Ruthless People

A kindhearted woman gains respect, but ruthless women gain only wealth.

A kind woman benefits herself, but a cruel woman brings trouble on herself.

Proverbs 11:16-17


If you had to choose between being a multimillionaire without a true friend in the world or a well-respected ambassador loved by many though by no means rich, which would you choose? Wealth or respect? Would you like to go through life knowing that the only people in your life are paid to be there? That no one really likes you? Could you trade that for gobs of money? Maybe for a week, right? When we’re talking about a lifetime however, the vast majority of us would choose respect and love over money with no friends. 


The ruthless woman of our proverb gains only wealth. When she finally gets to a point in life where she can sit back and take stock of her life – all she has to count is money. She can’t think of one pleasant memory not associated with a big payoff; every single person in her little black book is someone with whom she does business. All her plans for future love and happiness have no foundation. She’s not done any of the groundwork for love or happiness. 


How does such a creature come into being anyway? What happened from the time the sweet, innocent baby emerged to create such a heartless person? Ruthless people are not born, their formed. And the same is true for kind people. When life is kind to a child, the child learns kindness. Conversely, a child who knows mostly discomfort and rejection learns to cause pain and reject. The distinction doesn’t have to happen in childhood though. Some people with a fairly normal childhood – a mixture of many positive and negative experiences – can turn ruthless later in life. 


I remember Lisa, a girl in high school who everyone hated – the bottom rung in the social ladder. She had an annoying voice and laugh, a zit face, and a generally whiny disposition. This made her an easy target and she got it from all sides. On one lone occasion that I observed, due to certain circumstances, she was able to temporarily take one step up and switch places with the lowly person just above her on the social ladder. She was actually not the bottom rung – there was someone else everyone despised more than her for a fleeting moment! Having spent so much time on the bottom, I would have thought Lisa would sympathize with the other gal now on the bottom. Instead, she used her one shot at being a higher-up to dish out the same kind of nastiness to which she was always subjected. That really surprised me and from that day on, I had a disdain for Lisa.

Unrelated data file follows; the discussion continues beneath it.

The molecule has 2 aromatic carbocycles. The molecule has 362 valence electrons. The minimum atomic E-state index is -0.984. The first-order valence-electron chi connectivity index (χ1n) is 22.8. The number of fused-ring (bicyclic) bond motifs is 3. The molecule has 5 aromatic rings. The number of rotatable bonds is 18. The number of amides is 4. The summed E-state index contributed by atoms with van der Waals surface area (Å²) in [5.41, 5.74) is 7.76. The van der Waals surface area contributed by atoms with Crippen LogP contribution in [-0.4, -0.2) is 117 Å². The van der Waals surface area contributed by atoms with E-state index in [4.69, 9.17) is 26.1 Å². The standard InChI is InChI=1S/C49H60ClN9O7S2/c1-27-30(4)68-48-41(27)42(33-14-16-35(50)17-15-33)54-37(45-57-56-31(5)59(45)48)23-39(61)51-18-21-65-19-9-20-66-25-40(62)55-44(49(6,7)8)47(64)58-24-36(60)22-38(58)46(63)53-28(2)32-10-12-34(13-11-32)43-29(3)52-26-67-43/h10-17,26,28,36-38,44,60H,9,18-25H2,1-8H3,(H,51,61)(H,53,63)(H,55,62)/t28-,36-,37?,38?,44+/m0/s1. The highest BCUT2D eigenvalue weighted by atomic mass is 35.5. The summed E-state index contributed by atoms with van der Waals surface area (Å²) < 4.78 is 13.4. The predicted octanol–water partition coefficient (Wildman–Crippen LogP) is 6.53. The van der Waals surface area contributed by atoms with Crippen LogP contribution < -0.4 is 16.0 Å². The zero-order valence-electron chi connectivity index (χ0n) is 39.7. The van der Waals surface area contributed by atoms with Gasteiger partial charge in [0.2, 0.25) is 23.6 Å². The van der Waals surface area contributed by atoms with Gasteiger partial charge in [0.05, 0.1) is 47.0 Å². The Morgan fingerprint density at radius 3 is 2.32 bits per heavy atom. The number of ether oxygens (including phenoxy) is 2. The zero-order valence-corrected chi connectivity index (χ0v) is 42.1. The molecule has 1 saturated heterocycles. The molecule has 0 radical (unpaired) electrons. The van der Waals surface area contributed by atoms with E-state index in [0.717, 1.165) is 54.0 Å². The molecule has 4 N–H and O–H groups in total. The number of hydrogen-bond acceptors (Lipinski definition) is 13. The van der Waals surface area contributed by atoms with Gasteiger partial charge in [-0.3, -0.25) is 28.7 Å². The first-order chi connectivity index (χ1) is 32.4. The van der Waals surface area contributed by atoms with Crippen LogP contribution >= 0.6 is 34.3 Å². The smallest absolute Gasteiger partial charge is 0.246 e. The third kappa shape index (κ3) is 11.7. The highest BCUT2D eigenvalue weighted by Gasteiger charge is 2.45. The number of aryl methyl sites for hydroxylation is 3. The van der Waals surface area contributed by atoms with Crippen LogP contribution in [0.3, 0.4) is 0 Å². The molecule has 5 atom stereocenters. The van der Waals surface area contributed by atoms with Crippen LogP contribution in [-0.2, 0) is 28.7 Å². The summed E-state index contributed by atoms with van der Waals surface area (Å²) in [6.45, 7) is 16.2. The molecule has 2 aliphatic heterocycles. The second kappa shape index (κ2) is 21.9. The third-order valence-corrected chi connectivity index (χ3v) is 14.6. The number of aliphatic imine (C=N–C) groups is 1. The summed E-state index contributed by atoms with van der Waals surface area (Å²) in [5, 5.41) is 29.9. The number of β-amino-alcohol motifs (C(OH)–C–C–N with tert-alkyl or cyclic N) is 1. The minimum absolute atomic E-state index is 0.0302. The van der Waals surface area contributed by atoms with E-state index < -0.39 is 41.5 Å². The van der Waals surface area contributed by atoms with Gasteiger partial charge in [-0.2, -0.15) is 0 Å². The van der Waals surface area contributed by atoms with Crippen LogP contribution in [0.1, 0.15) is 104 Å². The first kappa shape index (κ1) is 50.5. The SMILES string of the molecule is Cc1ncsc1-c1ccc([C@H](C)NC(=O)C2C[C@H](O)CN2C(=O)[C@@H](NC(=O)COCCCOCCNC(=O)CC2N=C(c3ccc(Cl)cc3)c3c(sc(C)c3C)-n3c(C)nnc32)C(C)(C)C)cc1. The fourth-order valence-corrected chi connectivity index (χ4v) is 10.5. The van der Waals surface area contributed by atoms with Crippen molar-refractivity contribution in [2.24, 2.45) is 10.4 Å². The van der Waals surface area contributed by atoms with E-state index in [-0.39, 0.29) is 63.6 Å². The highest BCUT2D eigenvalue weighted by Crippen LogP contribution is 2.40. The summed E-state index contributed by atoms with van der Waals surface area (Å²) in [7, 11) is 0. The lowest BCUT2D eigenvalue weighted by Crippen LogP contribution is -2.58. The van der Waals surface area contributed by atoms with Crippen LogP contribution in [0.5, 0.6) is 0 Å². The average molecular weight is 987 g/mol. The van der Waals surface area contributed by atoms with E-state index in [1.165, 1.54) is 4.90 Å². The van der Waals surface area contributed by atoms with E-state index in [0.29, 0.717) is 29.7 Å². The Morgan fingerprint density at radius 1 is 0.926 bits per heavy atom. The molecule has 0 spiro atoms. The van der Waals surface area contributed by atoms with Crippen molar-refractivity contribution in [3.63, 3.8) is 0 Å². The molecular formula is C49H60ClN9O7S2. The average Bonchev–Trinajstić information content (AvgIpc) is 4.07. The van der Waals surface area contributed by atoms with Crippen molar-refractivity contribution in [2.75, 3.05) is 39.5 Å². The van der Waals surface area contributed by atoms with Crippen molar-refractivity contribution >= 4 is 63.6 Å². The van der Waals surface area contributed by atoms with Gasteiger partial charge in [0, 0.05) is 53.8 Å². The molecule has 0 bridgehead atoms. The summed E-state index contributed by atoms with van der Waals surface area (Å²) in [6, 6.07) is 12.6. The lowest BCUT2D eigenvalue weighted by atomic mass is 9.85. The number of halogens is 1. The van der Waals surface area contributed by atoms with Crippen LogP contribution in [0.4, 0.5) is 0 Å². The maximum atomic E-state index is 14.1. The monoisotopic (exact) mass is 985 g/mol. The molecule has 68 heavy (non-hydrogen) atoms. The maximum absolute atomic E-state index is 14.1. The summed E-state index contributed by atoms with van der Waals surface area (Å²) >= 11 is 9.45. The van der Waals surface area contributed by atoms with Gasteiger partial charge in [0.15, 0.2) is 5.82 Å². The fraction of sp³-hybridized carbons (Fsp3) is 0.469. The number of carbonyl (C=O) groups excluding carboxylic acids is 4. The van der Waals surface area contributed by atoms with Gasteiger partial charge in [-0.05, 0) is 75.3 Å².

With much reflection, I understood that Lisa probably was modeling the only behavior she had ever known from peers. Maybe this was the only system she knew: when on a higher rung – step on the person below. Most people treat others according to how they themselves have been treated. Though there are exceptions a plenty, in general, we can expect that a kind person had kind caregivers and friends, and that a ruthless person was raised by ruthless people and lacked genuine friends.


I’m not trying to explain away the behavior of a ruthless person. I am trying to shed some light on it because, in my opinion, the key to being kind to everyone – and that includes the rude, crude, ruthless and criminal – is compassion. 


God can give you a heart of compassion for anyone and everyone. One quick trick I use to muster compassion for even the most heinous criminals is to think of what their lives must have been like as babies. There are colicky and cranky children, but I’ve never heard of an evil baby. So what went wrong? How did they go from sucking a pacifier to killing kittens and then people? What kind of parents did this person have? If you care to dig, you will find, except perhaps in cases of genetic mental disorder, that a prolonged or intense series of negative experiences forges ruthless behavior. This doesn’t mean a ruthless person is not to blame for who she is. As adults, we must reflect on our upbringing and decide if we want to remain the person that resulted or become something different. Everyone has that choice and though not everyone is capable of a complete life makeover, we can all improve ourselves to some degree.


A kindhearted woman is not just kind to other kind people, children and animals. A kindhearted woman will be kind to ruthless people as well. If you aren’t kind to a ruthless person, how could an onlooker distinguish between you and her? And if you aren’t kind to a ruthless person, who will be? How will she ever get a glimpse of who she might be –should she decide to change?


Hold this thought: Kind people are not born, they’re formed. 


Let Donna know what you think:

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